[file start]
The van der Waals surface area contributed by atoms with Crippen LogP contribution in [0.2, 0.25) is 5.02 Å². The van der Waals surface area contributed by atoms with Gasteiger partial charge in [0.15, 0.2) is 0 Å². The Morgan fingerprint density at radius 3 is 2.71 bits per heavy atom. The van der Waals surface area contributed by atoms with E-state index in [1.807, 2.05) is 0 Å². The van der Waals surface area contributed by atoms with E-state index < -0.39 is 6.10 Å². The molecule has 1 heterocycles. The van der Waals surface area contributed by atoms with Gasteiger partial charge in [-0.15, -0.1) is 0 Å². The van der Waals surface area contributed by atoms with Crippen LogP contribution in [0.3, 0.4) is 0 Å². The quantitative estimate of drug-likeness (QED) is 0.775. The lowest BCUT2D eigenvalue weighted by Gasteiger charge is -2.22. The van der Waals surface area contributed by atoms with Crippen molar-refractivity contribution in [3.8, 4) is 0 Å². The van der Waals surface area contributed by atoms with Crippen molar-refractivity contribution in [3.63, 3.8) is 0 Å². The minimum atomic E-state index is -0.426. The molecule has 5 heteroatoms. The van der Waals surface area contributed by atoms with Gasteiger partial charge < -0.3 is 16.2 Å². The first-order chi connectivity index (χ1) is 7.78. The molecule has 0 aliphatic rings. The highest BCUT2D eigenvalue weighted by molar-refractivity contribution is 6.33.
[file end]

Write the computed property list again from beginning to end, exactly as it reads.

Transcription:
The van der Waals surface area contributed by atoms with Crippen LogP contribution in [0.2, 0.25) is 5.02 Å². The van der Waals surface area contributed by atoms with Gasteiger partial charge in [0.15, 0.2) is 0 Å². The Morgan fingerprint density at radius 3 is 2.71 bits per heavy atom. The van der Waals surface area contributed by atoms with E-state index in [1.807, 2.05) is 0 Å². The van der Waals surface area contributed by atoms with E-state index < -0.39 is 6.10 Å². The molecule has 1 heterocycles. The van der Waals surface area contributed by atoms with Gasteiger partial charge in [-0.15, -0.1) is 0 Å². The van der Waals surface area contributed by atoms with Crippen LogP contribution in [0.3, 0.4) is 0 Å². The quantitative estimate of drug-likeness (QED) is 0.775. The lowest BCUT2D eigenvalue weighted by Gasteiger charge is -2.22. The van der Waals surface area contributed by atoms with Crippen molar-refractivity contribution in [3.8, 4) is 0 Å². The van der Waals surface area contributed by atoms with Crippen molar-refractivity contribution in [3.63, 3.8) is 0 Å². The minimum atomic E-state index is -0.426. The molecule has 5 heteroatoms. The van der Waals surface area contributed by atoms with Gasteiger partial charge < -0.3 is 16.2 Å². The first-order chi connectivity index (χ1) is 7.78. The molecule has 0 aliphatic rings. The highest BCUT2D eigenvalue weighted by molar-refractivity contribution is 6.33.